Growing Use of Mandatory Arbitration in Employment.
A recent Cornell study has determined that employers across the country in the non-collective bargaining private sector have significantly expanded their use of mandatory arbitration provisions to compel employees to address the claims in arbitration rather than through the court system. In 1992, the use of such arbitration provisions in employment relationships was minimal, 2.9%. By the early 2000’s, that proportion rose to about 25%. By 2017, more than half (53.9%) of nonunion private-sector employers have mandatory arbitration procedures. Nationally, the study found that more than 65% of larger employers (employers with 1,000 or more employees) had mandatory arbitration provisions in their employment contracts. Among all private-sector nonunion employees, more than 56% are subject to mandatory employment arbitration procedures. The study concluded that more than 60 million workers in the American workforce are now subject to mandatory arbitration of their employment disputes.
Of the employers who require mandatory arbitration of employment disputes, more than 30% also include class-action waivers in their arbitration agreements. To access a copy of the Cornell study, you can find it at:
This growth in the use of mandatory arbitration in the employment sphere is generating legislative efforts to outlaw pre-employment mandatory arbitration such as California’s recently adopted AB 51. Query whether other states will attempt to do so as well. Query also whether such efforts will be challenged in the courts as being preempted by the Federal Arbitration Act.
Employment arbitration provisions should have explicit exclusions providing employees with notice that they are not prohibited from pursuing claims before the NLRB
(From the blog of Shawe Rosenthal LLP – Chad M. Horton)
The National Labor Relations Board recently struck down two arbitration provisions that the Board concluded restricted employee access to the agency.
In Cedars-Sinai Medical Center, the Board held that the Hospital’s arbitration clause would reasonably be read by employees to make arbitration the exclusive forum for the resolution of statutory claims, including those arising under the National Labor Relations Act (NLRA). The Board previously held such restrictions to violate Section 8(a)(1) of the NLRA in Prime Healthcare Paradise Valley (discussed in our recent blog post). In the present case, the employer contended the agreement specifically excluded from the arbitration mandate claims “preempted by federal labor laws,” and argued that this savings clause rendered the agreement lawful. The Board disagreed and adopted the principle that vague savings clauses requiring employees to “meticulously determine the state of the law,” as did this savings clause, were not sufficient to make lawful an otherwise unlawful provision. The Board concluded that the objective reasonable employee would not understand this savings clause to exclude claims under the NLRA. Accordingly, the agreement restricted employee access to the Board, and the Board found that such a restriction cannot be supported by any business justification.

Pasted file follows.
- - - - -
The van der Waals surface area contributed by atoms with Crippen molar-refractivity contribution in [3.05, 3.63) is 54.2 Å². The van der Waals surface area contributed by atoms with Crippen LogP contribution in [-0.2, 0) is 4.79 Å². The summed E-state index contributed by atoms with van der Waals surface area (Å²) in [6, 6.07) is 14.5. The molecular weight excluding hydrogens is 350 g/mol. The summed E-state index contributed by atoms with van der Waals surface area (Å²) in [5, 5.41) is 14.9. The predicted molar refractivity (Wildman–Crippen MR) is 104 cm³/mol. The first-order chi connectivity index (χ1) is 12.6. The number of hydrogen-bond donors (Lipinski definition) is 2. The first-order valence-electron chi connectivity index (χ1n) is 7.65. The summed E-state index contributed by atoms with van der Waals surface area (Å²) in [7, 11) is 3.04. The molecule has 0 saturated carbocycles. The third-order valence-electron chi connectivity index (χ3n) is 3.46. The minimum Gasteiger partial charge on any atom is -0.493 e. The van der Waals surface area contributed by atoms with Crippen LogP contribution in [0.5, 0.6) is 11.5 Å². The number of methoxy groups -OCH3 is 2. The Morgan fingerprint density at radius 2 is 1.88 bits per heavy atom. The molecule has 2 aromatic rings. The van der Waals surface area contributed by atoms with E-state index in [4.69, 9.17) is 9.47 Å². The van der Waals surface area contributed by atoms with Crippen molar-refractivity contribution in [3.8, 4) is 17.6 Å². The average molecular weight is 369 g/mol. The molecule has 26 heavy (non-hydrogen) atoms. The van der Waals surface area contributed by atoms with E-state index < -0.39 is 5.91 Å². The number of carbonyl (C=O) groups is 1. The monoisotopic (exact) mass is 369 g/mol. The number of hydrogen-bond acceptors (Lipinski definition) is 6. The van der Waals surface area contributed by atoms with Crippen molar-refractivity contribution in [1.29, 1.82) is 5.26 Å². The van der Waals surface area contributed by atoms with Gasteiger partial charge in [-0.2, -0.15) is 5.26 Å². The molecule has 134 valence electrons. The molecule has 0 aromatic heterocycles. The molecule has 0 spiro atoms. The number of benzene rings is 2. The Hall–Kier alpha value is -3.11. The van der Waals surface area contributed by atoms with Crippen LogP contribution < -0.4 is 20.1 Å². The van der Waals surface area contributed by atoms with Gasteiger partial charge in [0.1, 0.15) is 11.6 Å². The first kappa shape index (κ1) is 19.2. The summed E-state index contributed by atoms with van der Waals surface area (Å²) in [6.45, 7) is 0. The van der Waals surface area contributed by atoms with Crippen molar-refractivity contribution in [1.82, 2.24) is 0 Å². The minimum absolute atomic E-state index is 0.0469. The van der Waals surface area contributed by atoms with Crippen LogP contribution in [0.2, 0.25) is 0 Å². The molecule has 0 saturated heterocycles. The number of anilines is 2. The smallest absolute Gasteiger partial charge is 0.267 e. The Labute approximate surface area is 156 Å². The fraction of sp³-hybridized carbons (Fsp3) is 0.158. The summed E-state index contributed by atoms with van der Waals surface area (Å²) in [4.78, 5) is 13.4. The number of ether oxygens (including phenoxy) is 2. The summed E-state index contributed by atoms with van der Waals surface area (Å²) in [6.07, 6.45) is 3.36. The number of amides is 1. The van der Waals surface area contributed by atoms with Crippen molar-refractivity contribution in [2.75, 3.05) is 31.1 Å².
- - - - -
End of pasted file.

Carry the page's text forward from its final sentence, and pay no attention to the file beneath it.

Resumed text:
In Beena Beauty Holding, Inc., the employer maintained an arbitration agreement providing that “the company and [employees] agree…to submit any claims that either has against the other to final and binding arbitration.” As in Prime Healthcare, the Board found that this rule, when reasonably interpreted, interferes with employee access to the Board. The Board noted that the agreement contained no exception for filing charges with the Board or administrative agencies, generally. Thus, taken as a whole, the agreement makes arbitration the exclusive forum for resolution of claims arising under the NLRA, which the Board has consistently found to be unlawful.
The takeaway here is simple: if your company maintains an arbitration agreement, provide an explicit exclusion in the agreement establishing that employees are not prohibited from accessing the Board to resolve claims under the NLRA.
Board Upholds Enforcement of Pre-Hire Arbitration Agreement
(From the blog of Littler Mendelson PC – Marie Duarte)
The alternative dispute resolution landscape continues to evolve for employers with unionized workforces. Anheuser-Busch, LCC, 367 NLRB 123 (May 22, 2019), is the National Labor Relations Board’s (NLRB) latest decision on the applicability of employment-related, mandatory arbitration agreements in a union context, after last year’s Supreme Court decision in Epic Systems Corp. v. Lewis.
In Anheuser-Busch, a divided three-member panel held that an employer can lawfully seek to enforce a pre-employment arbitration agreement against a former union employee, even though it had not provided the union with notice or an opportunity to bargain over the terms of the arbitration agreement.